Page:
By Phil Storer, as published in PM360, April 8, 2023

The way we live—and the way patients live—requires that we pay special attention to personal human interaction. […] As we plan our patient engagement strategies for the coming years, in-person interactions must be central to our vision. Here’s why.

Productivity and Serendipity

For one, it’s obvious that when humans share the same time and space, people are guaranteed to achieve more meeting objectives in a shorter amount of time than if they send emails back and forth. As a presenter, you have a captive audience and can more easily keep distractions under control. In an online setting, you may get one hour of active engagement, but it is unlikely that you can collaborate effectively throughout an entire day. And you definitely won’t have any useful exchanges over lunch. However, once people make the commitment to travel out of town for the purpose of a meeting, you know that they’re physically and mentally present. So from a productivity point of view, it’s not even a contest.

And productivity isn’t the only draw. How many of your initiatives, friendships, business decisions, and creative ideas are the result of serendipitous connections? […] Ideas that really move the needle aren’t willed into existence. They usually begin over a meal or during a coffee break. Follow the agenda and do business; have a chat and change the world.

Mental Health

[…] If you consider that our psychological and hormonal balance is, to a large extent, connected to physical social interaction, it should give us pause that our post-pandemic lives present us with fewer and fewer opportunities to connect face to face.

Many health conditions contribute to social isolation, so that deficit is even greater among patients who may not be able to go places as often or as freely as the rest of us. In short: Providing opportunities for social interaction is patient centric. Live events provide opportunities for friendship and community and contribute to physical and mental well-being.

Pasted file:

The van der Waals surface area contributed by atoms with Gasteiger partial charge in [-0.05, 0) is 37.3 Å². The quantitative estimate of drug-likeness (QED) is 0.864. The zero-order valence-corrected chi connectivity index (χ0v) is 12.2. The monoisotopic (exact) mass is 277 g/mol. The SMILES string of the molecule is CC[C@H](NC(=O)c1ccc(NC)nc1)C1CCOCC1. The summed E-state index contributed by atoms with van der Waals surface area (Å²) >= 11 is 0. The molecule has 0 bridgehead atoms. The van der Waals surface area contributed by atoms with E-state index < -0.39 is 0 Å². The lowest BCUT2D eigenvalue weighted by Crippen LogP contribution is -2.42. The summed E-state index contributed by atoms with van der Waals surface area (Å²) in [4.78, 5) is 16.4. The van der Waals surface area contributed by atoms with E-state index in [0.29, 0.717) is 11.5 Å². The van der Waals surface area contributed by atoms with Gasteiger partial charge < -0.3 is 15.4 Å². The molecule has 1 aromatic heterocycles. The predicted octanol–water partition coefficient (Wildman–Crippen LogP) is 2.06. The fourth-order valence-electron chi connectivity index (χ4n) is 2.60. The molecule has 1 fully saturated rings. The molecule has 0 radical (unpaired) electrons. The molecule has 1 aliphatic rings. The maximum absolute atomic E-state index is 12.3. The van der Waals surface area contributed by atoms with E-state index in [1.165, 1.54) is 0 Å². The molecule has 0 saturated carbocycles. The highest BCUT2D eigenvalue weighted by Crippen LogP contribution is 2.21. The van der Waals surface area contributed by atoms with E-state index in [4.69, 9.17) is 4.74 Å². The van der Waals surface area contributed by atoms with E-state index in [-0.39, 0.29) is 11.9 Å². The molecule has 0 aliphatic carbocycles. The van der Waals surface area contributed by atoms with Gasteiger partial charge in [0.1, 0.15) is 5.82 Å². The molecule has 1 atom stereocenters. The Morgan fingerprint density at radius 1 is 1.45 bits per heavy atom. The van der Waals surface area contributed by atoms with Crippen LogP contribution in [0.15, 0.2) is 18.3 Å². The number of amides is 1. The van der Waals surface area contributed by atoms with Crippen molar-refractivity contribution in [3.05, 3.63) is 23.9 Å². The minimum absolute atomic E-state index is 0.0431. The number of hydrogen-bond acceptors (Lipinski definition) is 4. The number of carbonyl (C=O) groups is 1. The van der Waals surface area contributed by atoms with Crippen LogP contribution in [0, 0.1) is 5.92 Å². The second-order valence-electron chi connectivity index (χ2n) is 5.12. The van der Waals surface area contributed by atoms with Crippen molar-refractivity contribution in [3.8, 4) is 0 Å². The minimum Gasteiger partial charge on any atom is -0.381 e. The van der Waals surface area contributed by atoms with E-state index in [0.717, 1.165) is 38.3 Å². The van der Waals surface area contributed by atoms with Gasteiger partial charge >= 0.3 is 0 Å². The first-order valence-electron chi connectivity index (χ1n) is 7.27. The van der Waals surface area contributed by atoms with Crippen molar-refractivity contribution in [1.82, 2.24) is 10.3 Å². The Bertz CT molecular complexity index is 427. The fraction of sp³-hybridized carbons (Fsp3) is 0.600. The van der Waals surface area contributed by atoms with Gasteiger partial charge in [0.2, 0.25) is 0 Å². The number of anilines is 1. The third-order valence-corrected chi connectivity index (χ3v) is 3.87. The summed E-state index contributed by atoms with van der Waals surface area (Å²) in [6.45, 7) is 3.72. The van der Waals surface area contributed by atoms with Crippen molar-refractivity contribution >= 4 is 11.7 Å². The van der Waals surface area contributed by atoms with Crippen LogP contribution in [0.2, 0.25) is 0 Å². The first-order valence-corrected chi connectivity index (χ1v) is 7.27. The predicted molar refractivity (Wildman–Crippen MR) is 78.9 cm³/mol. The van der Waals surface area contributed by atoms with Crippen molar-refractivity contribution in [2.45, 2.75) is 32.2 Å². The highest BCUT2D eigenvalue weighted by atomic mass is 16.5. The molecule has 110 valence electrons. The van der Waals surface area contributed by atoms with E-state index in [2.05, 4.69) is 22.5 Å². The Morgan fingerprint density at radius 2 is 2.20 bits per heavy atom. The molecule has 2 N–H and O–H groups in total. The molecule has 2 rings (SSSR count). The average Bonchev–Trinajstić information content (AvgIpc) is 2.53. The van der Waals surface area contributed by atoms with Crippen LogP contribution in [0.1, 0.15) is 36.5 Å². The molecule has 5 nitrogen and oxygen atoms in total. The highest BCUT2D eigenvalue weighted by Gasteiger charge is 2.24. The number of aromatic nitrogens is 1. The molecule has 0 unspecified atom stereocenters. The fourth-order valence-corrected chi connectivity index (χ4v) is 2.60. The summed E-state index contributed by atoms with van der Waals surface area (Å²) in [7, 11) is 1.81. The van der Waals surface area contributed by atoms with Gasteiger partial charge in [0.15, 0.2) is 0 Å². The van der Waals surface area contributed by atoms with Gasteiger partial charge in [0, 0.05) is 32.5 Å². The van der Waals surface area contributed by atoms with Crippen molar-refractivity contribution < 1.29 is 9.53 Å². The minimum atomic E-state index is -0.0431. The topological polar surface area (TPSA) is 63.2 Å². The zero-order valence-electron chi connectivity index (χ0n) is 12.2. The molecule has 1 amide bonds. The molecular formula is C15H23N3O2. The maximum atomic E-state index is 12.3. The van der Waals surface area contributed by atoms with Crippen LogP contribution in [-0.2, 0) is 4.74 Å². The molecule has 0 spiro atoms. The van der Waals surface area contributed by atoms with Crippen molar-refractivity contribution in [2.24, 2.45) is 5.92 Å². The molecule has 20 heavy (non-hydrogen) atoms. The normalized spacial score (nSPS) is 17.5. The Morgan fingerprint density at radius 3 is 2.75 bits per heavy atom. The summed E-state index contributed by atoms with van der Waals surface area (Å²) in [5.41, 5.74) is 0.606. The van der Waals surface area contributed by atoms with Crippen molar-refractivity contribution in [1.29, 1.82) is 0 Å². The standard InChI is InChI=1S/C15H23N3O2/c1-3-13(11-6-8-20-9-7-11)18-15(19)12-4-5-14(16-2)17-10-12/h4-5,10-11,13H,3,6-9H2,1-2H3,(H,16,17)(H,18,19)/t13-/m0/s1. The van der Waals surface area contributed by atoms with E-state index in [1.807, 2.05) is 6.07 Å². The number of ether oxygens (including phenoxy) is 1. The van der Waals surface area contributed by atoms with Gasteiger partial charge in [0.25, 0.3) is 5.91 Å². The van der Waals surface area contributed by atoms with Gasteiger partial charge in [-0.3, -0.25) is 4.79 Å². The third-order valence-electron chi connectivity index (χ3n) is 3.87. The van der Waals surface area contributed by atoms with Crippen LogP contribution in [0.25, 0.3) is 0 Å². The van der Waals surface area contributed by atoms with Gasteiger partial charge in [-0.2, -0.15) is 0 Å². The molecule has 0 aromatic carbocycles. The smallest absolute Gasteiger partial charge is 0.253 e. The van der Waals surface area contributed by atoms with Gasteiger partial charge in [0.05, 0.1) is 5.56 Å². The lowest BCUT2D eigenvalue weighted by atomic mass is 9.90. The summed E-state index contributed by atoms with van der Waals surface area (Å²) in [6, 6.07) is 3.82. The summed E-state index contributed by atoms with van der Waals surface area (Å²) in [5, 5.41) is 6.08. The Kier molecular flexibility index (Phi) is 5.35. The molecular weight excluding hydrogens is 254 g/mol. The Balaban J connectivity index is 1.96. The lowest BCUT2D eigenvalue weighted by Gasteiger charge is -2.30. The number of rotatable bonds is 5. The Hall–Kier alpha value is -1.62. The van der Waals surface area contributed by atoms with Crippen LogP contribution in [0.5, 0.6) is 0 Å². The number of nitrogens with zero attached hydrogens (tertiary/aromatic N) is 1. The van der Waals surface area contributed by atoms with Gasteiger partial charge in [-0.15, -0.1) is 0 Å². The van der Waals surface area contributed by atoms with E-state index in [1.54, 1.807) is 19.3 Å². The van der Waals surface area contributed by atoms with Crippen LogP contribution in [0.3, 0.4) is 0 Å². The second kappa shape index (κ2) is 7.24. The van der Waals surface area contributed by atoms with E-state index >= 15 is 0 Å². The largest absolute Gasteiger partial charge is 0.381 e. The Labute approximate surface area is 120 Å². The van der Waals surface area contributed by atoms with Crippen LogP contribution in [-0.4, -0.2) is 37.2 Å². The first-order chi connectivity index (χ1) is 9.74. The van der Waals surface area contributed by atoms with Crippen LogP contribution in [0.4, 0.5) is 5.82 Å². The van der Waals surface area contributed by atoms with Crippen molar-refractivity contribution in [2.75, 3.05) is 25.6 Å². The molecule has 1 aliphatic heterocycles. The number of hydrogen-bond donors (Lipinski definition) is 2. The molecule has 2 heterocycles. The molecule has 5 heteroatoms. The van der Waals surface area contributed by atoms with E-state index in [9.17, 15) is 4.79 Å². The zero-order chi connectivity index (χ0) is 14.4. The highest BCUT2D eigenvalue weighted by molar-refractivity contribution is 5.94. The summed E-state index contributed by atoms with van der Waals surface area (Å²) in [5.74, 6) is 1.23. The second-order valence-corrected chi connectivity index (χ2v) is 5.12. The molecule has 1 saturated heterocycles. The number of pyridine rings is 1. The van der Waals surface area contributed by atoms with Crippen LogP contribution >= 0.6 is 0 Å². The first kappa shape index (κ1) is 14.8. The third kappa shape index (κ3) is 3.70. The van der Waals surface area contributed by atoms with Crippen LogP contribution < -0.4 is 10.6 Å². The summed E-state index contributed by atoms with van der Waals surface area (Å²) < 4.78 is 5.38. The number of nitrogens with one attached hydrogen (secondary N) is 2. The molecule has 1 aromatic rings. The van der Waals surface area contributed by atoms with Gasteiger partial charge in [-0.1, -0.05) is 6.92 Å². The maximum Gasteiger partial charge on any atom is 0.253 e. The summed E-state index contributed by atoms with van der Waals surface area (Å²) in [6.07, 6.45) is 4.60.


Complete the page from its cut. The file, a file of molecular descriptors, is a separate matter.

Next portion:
Of course, the success of in-person interactions depends to a large extent on the skill and experience of the facilitator. In a famous 1967 study, UCLA professor Albert Mehrabian found that up to 93% of in-person communication is nonverbal. Given this, it’s obvious facilitators must be able to read body language, tone, and facial expressions to pick up on any signals that participants may be sending. At the same time, they need to make sure that their own “audio” matches their “video,” i.e., their body language has to align with whatever they’re conveying verbally. An excessive reliance on virtual communication erodes those skills.


Patient engagement is about building trust. How do you build trust? After two decades of building relationships with our patient communities, we know the answer: Trust hinges on showing commitment. How big of a commitment is it really to hold a Zoom meeting? Contrast this with an invitation to get to know each other and figure out the future of patient-industry cocreation together.

When designing patient engagement events and summits, you must keep the patient experience at the center. It is imperative that you consider patient-friendly accommodations and agendas and events that are attuned to patient wellness and stamina, dietary restrictions, and any limitations in mobility or vision. You build trust with patients by walking the talk.

Trust goes both ways. Patients will trust you more when you show more commitment, but you also demonstrate that you trust patients when you give them space to forge connections with one another. […]

While digital solutions have revolutionized the way we communicate and engage with patients, they should not be viewed as a replacement for in-person interactions. The benefits of in-person meetings, such as increased productivity, serendipitous connections, human psychological balance, trust building, patient insights, community building, and advocacy, are too valuable to be ignored.

Biopharma companies that prioritize in-person patient engagement, supported by digital and social channels, will be better positioned to meet the needs of patients and thrive in an increasingly competitive landscape. Let’s bring back the power of in-person meetings and create meaningful connections. [Read the entire article at PM360]